6-0 Drafters at Mythic Championship II

Posted in Event Coverage on April 27, 2019

By Corbin Hosler

War of the Spark is a draft format unlike any we've ever seen before. The much higher prevalence of planeswalkers has thrown a huge curveball at the Mythic Championship field here in London, and with so many pros trying to figure out the format fast it's been a wild weekend of draft.

Of course, some competitors are ahead of the curve. Nine players finished the event with a perfect 6-0 draft record across Friday and Saturday, and after a strong performance by blue in the first draft, things evened out in the second.

Here are how the 6-0 players found success in the second draft:

  • Azorius: 2
  • Selesnya: 2
  • Boros: 1
  • Golgari: 1
  • Dimir: 1
  • Rakdos: 1
  • Sultai: 1

That's a much different picture than Day 1 painted, and the majority of the decks did not splash for a third color. Hall of Famer Yuuya Watanabe, however, leaned into it and played a full-on four-color deck "splashing" a fifth for Niv-Mizzet Reborn.

Yuuya Watanabe's Sultai

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Niv-Mizzet Reborn is about as deep as you can go in War of the Spark draft, and Watanabe proved it was a viable archetype even at the highest levels of play.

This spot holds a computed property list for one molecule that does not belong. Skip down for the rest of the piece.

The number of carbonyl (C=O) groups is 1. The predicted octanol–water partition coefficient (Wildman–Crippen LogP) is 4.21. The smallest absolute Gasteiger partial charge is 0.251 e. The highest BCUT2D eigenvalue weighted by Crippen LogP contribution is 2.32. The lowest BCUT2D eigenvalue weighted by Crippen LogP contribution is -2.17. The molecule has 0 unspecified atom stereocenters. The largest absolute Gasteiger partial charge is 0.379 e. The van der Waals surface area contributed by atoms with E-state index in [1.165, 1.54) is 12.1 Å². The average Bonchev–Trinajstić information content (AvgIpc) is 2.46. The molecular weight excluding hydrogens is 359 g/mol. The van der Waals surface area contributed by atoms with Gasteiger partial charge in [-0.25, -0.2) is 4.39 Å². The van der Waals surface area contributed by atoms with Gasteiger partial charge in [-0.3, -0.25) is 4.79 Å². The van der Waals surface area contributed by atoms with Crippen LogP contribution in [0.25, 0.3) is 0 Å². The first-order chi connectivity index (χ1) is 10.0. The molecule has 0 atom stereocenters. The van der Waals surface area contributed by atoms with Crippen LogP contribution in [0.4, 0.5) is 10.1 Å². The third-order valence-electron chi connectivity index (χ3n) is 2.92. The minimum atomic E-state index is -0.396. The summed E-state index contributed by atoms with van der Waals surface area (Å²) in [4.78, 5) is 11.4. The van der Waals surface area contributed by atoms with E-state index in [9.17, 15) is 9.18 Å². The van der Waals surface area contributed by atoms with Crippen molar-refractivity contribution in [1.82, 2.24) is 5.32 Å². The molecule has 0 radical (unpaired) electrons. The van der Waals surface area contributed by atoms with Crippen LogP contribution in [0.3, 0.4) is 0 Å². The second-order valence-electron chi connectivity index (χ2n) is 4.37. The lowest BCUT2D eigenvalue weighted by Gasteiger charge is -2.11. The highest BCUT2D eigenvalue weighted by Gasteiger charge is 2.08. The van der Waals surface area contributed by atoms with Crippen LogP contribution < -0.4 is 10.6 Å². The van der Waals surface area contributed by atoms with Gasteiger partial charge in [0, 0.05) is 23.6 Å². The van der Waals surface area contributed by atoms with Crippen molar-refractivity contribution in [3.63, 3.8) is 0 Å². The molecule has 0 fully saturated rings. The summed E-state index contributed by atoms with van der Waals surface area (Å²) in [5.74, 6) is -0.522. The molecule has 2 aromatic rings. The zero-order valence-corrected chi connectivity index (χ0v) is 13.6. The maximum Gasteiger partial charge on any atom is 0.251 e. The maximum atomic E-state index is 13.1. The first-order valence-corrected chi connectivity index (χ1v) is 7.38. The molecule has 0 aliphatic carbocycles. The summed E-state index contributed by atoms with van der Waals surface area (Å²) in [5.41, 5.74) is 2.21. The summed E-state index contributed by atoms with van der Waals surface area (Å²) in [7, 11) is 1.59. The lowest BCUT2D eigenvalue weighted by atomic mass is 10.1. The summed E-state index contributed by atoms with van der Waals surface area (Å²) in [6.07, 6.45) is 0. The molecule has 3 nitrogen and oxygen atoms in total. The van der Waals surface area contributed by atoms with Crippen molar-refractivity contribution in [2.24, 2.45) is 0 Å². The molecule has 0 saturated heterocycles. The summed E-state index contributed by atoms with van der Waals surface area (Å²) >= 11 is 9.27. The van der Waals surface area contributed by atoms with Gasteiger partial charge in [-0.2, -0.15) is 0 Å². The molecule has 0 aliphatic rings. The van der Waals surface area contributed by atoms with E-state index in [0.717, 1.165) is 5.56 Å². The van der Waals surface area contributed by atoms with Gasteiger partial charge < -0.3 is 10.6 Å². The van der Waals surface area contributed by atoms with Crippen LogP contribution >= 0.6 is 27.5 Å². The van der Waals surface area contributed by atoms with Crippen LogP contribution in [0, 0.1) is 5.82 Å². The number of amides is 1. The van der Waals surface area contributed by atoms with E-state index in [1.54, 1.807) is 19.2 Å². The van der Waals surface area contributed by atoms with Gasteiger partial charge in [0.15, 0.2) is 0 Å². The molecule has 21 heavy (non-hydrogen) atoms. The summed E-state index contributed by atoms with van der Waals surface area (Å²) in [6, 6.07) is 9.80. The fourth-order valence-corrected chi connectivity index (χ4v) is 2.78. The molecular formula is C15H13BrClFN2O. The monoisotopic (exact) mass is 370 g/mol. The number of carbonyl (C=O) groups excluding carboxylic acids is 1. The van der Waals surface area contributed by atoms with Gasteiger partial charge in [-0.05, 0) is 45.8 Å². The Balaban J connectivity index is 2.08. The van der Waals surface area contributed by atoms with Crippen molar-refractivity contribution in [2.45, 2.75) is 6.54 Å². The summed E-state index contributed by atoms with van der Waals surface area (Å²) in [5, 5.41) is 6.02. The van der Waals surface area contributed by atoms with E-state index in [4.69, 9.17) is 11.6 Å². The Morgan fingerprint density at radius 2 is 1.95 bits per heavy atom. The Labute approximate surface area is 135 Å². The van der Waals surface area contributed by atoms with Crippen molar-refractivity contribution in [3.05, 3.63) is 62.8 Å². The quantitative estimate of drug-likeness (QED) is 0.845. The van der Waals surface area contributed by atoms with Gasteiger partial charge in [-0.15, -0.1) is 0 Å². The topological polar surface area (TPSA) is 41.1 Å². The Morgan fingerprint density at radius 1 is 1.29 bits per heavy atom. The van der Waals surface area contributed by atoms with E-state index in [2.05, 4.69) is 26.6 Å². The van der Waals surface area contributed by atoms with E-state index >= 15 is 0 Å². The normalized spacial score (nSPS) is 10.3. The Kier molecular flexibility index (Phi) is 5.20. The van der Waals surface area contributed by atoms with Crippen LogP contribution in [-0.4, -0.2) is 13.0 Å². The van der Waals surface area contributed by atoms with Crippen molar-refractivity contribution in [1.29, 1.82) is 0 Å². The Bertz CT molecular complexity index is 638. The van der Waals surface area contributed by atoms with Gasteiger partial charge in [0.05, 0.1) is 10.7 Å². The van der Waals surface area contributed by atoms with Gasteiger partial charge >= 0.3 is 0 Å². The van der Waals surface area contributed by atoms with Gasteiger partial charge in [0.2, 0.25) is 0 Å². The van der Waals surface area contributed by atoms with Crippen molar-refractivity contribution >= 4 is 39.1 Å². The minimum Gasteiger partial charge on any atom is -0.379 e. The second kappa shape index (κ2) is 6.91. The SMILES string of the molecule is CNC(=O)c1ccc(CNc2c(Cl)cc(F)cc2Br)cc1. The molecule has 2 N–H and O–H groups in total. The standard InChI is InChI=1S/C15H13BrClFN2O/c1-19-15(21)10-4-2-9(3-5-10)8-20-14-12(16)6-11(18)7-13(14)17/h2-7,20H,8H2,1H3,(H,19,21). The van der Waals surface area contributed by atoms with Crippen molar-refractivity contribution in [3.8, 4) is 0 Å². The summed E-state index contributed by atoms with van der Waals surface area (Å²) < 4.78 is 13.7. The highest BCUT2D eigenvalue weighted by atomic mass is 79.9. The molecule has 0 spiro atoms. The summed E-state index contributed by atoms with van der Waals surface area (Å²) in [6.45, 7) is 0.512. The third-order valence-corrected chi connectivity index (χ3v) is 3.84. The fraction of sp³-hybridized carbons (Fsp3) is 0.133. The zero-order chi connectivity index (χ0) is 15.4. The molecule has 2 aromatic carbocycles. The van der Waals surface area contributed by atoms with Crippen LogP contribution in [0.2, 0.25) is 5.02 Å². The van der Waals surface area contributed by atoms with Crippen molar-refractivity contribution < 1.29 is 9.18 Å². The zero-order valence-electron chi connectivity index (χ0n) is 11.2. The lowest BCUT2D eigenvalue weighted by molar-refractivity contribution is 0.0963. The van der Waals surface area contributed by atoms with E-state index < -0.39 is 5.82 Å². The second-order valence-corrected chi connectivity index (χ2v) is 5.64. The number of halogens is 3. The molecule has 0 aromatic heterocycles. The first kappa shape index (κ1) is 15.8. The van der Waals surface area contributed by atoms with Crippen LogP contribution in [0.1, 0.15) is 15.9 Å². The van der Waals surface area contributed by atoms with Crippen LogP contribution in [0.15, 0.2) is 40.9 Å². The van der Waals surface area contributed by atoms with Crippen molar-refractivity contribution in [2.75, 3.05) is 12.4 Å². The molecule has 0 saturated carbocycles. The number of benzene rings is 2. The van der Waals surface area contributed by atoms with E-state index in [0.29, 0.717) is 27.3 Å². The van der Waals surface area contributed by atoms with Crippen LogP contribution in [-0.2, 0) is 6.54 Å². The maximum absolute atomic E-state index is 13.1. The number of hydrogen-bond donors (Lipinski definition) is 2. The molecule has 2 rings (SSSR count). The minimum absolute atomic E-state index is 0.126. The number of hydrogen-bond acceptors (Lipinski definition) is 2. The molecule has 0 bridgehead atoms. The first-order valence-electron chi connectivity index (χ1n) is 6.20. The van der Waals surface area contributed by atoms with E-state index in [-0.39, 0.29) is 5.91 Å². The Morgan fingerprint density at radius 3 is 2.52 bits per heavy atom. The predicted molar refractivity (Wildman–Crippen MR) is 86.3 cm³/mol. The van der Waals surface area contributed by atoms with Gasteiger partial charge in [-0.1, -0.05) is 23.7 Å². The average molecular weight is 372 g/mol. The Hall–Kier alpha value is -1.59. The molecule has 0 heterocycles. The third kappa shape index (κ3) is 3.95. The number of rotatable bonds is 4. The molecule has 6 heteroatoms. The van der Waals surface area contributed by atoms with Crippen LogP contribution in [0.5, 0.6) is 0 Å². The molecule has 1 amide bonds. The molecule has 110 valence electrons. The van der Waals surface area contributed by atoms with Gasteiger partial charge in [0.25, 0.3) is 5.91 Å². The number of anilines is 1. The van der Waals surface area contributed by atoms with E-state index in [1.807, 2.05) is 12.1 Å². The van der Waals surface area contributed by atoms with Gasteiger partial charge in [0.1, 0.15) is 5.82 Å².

Other competitors went the opposite direction. Take Paul Reitzl, for example, another Hall of Famer and one no stranger to attacking. He, of course, found success with Boros.

Paul Reitzl's Boros

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Paul Reitzl

"Look, draft is always self-correcting," the Hall of Famer explained. "When I heard that Grixis was doing well on Day 1, I wanted to sit at a table and look for the aggressive green or white cards. Blue or black may be the best color, but that doesn't matter if everyone's fighting over them. The draft will self-balance, and I think you saw that today."

If you plan on attacking with small creatures in a world of planeswalkers and Zombie Armies, Reitzl has some pointers.

"The quality of your two-drops matters a lot," he said. "You need ones that do something later in the game. I had a mix of War Screecher to pump my team, Martyr for the Cause to proliferate my planeswalkers when they died and good combat tricks. In this format there's not a ton of instant-speed tricks that will punish you for your combat tricks; a lot of time you can cast them into open mana and it will just work."

Reitzl pointed to Callous Dismissal as the perfect example. Typically, the bounce spells in sets tend to be instants, but thanks to the structure of this particular format – and the amass mechanic – many interaction spells are sorceries, which opens the door to relying on cards like Defiant Strike to win combat.

"In my last round my opponent had just an obscene deck. He had all the rares and mythics you could want, but his deck was four colors so it was slow to get going," Reitzl recalled. "That meant he was essentially starting the game at 14 life before he was able to do anything, and at that point it's about getting in damage and managing combat. That's exactly where I feel comfortable."

Fast or slow, two colors or five – we've seen it all from War of the Spark, and it's only prerelease weekend.

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